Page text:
If you approve the request (good dog), the OAuth provider will redirect you back to the redirect URI provided in the request (redirect_uri). Here's something like the full redirect URI of the approval result with added whitespace:

http://256stuff.com/gray/docs/oauth2.0/comeBack.cgi ?state=this-should-be-some-generated-secret-token &code=4/Ei4UjaDc5rNnV2U8Ie8MJVFm-zIQs3ysoQ &authuser=0 &prompt=consent &session_state=1c0e1b49853dba76fe6098d4feb1d4c..2062#

The fields in the request seem to be as follows:

If Approved, Your Web-Server Needs to Validate the Response

This is designed to not involve the user's browser since you are using the client-secret here. The request is made using a CGI script or in a controller.

After checking for approval, your web-server code should then validate that the state parameter from the redirect is the same that was stored in the user's session. Checking the state is important to protect against Cross-Site Request Forgery attacks. Your web-server code then needs to take the code parameter and call back to OAuth provider to validate it and turn it into an access-token. You web-server code should send a POST to the URL:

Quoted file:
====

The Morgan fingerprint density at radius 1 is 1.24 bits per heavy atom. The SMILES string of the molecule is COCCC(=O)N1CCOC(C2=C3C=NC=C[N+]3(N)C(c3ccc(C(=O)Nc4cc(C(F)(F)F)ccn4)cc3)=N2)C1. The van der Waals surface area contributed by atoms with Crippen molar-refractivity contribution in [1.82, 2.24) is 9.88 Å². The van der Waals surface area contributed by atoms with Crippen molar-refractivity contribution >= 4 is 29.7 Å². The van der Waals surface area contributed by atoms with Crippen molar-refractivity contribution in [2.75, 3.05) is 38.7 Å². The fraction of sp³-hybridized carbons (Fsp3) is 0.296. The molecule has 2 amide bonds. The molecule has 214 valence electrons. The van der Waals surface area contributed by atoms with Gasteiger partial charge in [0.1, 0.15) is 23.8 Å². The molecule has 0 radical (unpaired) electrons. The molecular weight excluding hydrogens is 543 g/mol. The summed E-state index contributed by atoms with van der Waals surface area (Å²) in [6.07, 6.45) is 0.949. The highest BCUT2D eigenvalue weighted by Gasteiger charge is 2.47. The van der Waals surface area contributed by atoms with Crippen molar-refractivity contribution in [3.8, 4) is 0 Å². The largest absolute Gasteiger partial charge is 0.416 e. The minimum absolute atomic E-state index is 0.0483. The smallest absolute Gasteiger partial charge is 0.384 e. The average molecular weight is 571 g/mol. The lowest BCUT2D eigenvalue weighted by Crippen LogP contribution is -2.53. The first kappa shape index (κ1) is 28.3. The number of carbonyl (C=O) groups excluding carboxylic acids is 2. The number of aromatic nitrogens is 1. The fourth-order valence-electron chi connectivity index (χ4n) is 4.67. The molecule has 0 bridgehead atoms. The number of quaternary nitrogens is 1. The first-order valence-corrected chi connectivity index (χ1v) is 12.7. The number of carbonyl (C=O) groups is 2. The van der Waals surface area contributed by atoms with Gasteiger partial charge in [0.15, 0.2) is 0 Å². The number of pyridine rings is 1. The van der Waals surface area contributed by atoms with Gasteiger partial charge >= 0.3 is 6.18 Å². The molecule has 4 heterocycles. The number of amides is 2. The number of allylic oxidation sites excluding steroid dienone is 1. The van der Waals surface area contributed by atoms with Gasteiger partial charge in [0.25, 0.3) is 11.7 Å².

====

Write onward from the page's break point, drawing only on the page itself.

The fields in the request are as follows:

This is a POST request made to a secure URL by your web-server code and not through the user's browser. The request should look something like the following, again minus the whitespace in the params section. Notice that as always, the parameters must be URL encoded.

POST /oauth2/v4/token HTTP/1.1 Host: www.googleapis.com Content-Type: application/x-www-form-urlencoded code=4%2FEi4UjaDc5rNnV2U8Ie8MJVFm-zIQs3ysoQ &client_id=139281538940-arh29cscgqk2vic01ackiphugqe6m2lr.apps.googleusercontent.com &client_secret=nvDSpUI4R6iga0xfcvO7-V-s &redirect_uri=http%3A%2F%2F256stuff.com%2Fgray%2Fdocs%2Foauth2.0%2FcomeBack.cgi &grant_type=authorization_code

For more details, see Google's docs on the request parameters.

Google Returns Access-Token and JWT Information

If denied, a 404 or other status-code is returned. For example, this happens when you make 2 requests for the same code. If confirmed, the response to this API call should be a block of information in JSON format that either validates or denies the code parameter.

{ "access_token": "ya29.QQIBibTwvKkE39hY8mdkT_mXZoRh7Ub9cK9hNsqrxem4QJ6sQa36VHfyuBe", "token_type": "Bearer", "expires_in": 3600, "id_token": "eyJhSUzI1Ni---Y0ZDQEifQ.eyJpc3ov2FjY29---iOjEyODYwMzZ9.C8gS1YGqjJ3K---g6e8bYJrEEDYiceu6KCLJKCHrA" }